Exponent was also able to rev the engine of some Toyota competitors using the same technique. The report stresses the tests do not imply there is any defect with those other brands.

Monday’s event is part of a broad campaign by the world’s biggest automaker to discredit critics, repair its damaged reputation and begin restoring trust in its vehicles.

On Friday, a congressional committee questioned Toyota’s efforts to find the causes of the problems. It also questioned whether the company had sufficiently investigated the issue of electronic defects.

Toyota executives also will address recall issues at its annual suppliers meeting in Kentucky on Tuesday.

Meanwhile, the troubled automaker has rolled out new ads that skip the apologies and eases back into sales pitches – too soon, some say.

The campaign pushes the idea that Toyota customers remain loyal, even as the company faces congressional inquiries and some reports that its repairs may not fix the problem.

The new campaign, by Toyota’s main ad agency Saatchi & Saatchi, emphasizes what Toyota says are real satisfied buyers testifying that they still feel safe in their new Toyotas even after weeks of revelations about accelerator problems.

“And our own personal experience? These cars that we’ve had have been exceptionally safe,” baby boomer Mark Murphy says in one ad. The ad says he and his wife, Donna, bought Corolla and a Sienna on Feb. 20.

The new campaign, which started March 2 and is scheduled to run through April 5, does one thing right, marketing experts say: Troubled brands have to play to their strengths by wooing loyal fans. But some say skipping past the apologies could make Toyota look like it’s mocking safety concerns that are still very real.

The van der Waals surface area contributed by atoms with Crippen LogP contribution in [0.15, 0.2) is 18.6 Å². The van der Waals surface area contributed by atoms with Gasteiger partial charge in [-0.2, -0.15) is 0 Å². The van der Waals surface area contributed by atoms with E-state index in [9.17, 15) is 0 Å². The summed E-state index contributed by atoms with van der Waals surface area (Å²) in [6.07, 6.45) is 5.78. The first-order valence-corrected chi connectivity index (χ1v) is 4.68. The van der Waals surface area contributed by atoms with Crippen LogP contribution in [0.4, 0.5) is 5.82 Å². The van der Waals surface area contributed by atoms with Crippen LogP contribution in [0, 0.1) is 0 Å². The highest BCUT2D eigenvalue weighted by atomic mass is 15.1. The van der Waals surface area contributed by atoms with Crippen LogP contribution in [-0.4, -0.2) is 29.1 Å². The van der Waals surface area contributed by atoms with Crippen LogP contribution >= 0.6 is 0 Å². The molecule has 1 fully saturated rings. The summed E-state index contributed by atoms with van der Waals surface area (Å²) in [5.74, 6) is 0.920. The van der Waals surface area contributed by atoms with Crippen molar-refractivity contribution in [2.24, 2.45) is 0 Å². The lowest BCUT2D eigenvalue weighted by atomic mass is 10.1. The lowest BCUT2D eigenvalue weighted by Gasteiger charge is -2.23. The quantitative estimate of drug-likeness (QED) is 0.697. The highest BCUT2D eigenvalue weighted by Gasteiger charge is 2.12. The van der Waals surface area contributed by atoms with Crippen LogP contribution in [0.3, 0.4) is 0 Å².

Ford Motor Co., for example, laid low on heavy sales pitches for its Ford Explorer for months in 2000 after Bridgestone tires used on the SUVs caused blowouts that led to more than 250 traffic deaths.

People need time to digest bad news, so companies shouldn’t try to start selling too soon, said Mike Sheldon, CEO of ad agency Deutsch LA.

“We haven’t had that chance to just get through the problem and they’re already trying to sell me stuff? I believe that consumers will feel a little confused, like, ‘Aren’t you still fixing the problem? Why are you trying to sell me so hard?’ he said.

But Toyota wants sales. First-time Toyota shopper numbers fell last month, the first full month of sales since the company suspended sales of eight models on Jan. 26. Toyota Vice President Bob Carter told reporters this week that Toyota was focusing less on sales last month, but is shifting back now. All models are back in showrooms.

“Frankly as an organization, we turned our sights away from sales and went 100 percent at taking care of our customers. It was the right thing to do and now coming in March, we’re back in the sales business,” he said.

The local and national television ads feature unprecedented incentives from Toyota, which saw its sales fall 9 percent last month. They’re the first major sales push since the company’s trio of apology ads, which started airing in early February telling owners that Toyota was taking care of problems. Incentives include zero percent financing for five years and auto maintenance plans for new owners that rival offerings by luxury brands.

{CBS News/Noam Newscenter}